Punchey Khey, would you please comment ... ?

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Posted by andreas from dtm2-t8-1.mcbone.net ( on Tuesday, February 11, 2003 at 8:31AM :

Punchey Khey, would you please comment ... ?

On item 1 below:
In general and especially with regard to her statement:
“September 11th serves as a painful reminder that there are nations, organizations, and individuals who wish to do us harm SIMPLY BEACUSE WE ARE AMERICANS."

On item 2:
How would you assess Anna's true motivation for opposing the "War Empowerment Bill" [You know what I mean by this wording]
and its relevance to any form of the anti-war movement?

Thanks in advance.



Eshoo Appointed to House Permanent Select Committee on Intelligence

January 9, 2003

Congresswoman Anna G. Eshoo (D-CA14th) was appointed today by Democratic Leader Nancy Pelosi to serve on the U.S. House Permanent Select Committee on Intelligence.

“I’m honored by the trust placed in me and sobered by the serious responsibility of this new assignment.,” said Eshoo. “Especially at this time in America’s history, our nation’s intelligence capability is critical for the American people’s collective security.”

The Committee, which oversees the nation’s intelligence agencies and activities, also authorizes the manufacturing of defense satellites and other intelligence collecting equipment, much of which is designed and built in Silicon Valley.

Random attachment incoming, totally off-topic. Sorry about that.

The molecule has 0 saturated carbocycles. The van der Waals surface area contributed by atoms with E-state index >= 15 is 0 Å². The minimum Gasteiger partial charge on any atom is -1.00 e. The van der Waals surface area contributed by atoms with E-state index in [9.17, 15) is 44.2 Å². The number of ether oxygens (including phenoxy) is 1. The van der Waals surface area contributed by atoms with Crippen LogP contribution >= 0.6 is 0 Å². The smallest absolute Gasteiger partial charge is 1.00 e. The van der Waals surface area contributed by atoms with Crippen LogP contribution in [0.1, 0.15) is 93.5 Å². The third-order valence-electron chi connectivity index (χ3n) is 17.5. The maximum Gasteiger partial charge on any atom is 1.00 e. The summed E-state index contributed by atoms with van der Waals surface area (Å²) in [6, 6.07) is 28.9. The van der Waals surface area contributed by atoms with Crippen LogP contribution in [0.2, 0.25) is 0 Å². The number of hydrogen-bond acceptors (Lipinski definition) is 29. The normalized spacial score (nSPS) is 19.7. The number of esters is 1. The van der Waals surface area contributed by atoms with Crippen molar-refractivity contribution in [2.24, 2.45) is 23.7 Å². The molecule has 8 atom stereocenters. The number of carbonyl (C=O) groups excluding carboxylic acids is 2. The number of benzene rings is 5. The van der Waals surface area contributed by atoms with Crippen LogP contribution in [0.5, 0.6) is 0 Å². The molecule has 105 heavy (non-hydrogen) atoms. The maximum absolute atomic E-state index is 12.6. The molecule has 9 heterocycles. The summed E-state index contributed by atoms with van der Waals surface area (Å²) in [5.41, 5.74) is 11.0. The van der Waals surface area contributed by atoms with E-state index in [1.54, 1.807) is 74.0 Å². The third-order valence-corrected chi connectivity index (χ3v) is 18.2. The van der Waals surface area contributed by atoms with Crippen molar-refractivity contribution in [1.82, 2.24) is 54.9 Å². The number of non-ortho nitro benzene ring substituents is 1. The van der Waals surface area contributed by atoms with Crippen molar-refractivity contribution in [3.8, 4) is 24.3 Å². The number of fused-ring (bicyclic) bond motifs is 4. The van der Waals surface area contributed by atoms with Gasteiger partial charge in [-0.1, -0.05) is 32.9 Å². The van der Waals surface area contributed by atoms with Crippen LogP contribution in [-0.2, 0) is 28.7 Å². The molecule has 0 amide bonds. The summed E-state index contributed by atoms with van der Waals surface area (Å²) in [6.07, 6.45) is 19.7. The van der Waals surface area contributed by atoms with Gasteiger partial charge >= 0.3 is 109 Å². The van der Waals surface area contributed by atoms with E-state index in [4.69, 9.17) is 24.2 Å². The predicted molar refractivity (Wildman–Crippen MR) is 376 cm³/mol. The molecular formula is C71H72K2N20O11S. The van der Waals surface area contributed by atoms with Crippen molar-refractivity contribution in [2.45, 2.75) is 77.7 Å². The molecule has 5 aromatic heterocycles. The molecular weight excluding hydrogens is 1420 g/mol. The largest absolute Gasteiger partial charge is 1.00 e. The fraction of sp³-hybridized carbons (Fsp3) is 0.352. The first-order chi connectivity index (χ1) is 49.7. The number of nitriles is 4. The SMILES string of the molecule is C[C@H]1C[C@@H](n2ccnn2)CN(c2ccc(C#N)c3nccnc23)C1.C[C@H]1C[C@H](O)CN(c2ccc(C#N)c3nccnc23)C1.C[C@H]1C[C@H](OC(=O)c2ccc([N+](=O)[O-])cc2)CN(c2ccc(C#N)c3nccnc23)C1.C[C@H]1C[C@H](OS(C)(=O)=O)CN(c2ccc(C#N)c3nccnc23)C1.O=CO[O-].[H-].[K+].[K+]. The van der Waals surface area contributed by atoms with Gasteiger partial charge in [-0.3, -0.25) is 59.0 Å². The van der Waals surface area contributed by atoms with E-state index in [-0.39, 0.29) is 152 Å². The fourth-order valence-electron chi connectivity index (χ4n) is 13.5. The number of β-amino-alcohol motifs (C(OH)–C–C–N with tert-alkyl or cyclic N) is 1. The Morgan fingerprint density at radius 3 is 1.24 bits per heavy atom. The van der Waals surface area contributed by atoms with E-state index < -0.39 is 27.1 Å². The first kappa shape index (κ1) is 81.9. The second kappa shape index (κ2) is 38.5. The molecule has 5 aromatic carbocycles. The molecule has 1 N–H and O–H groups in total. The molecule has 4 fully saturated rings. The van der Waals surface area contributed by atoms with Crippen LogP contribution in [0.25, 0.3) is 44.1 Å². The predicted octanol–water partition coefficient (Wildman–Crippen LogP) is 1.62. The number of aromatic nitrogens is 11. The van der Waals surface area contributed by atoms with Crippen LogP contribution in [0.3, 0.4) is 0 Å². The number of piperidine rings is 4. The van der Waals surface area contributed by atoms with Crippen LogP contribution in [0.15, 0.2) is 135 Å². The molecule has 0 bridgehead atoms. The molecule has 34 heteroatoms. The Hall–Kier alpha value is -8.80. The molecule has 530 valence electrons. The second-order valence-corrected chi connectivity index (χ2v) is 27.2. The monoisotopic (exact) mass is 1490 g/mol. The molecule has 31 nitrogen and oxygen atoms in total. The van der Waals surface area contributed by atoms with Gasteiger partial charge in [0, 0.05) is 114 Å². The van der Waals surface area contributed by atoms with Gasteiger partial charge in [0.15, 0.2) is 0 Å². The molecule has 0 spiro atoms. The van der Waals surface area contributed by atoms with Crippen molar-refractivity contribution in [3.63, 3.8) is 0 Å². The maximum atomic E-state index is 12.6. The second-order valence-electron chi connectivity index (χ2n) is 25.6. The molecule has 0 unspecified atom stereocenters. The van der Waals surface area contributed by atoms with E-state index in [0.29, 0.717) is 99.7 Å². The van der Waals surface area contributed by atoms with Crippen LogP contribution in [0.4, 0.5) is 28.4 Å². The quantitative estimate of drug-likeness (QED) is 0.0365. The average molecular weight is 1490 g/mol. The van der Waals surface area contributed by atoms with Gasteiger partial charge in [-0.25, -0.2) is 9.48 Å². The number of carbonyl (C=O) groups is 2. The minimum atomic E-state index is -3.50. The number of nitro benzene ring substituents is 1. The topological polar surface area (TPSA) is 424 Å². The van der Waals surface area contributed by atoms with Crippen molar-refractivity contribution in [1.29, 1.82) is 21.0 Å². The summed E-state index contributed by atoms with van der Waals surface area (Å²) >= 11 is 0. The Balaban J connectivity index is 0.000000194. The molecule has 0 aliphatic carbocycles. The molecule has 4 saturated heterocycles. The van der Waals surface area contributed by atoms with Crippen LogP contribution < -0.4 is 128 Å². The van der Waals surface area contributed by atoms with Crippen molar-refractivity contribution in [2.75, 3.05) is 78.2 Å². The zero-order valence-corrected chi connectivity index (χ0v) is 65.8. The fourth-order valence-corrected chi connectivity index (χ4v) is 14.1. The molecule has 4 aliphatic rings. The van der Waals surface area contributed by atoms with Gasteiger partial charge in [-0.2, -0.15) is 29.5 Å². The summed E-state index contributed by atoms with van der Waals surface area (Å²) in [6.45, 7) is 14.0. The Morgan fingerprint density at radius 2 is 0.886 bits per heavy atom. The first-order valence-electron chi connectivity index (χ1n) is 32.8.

“September 11th serves as a painful reminder that there are nations, organizations, and individuals who wish to do us harm simply because we are Americans,” Eshoo continued. “I look forward to bringing the collective wisdom of all that Silicon Valley represents to the ongoing effort of making our nation and world more secure.”

The House Permanent Select Intelligence Committee has jurisdiction over intelligence matters, including legislation pertaining to the Central Intelligence Agency (CIA) and all other related departments, the organization or reorganization of government to the extent that it involves intelligence and funding authorizations for the intelligence community. The Committee is comprised of ten Republican and nine Democratic Members of the House of Representatives who can serve up to eight years and they are appointed solely by the Speaker and Minority Leader of the House.

Rep. Eshoo also serves on the House Energy and Commerce Committee.



October 9, 2002

The Congress is now debating the most serious and sobering of issues... whether we go to war -- war against Iraq -- and we do this as we stand on the threshold of a new century.

I believe this debate is as much about voting to declare war, as it is about what kind of country we are and what we want our country to be in the future.

This Resolution of War is an extraordinary and unwise departure from our history of a principled American tradition... that we stand four-square against unprovoked attacks and for a foreign policy of deterrence.

The Bush Doctrine reverses this policy and sets forth that the United States of America has the unrestricted right to attack other nations.

This Resolution trades deterrence for pre-emption.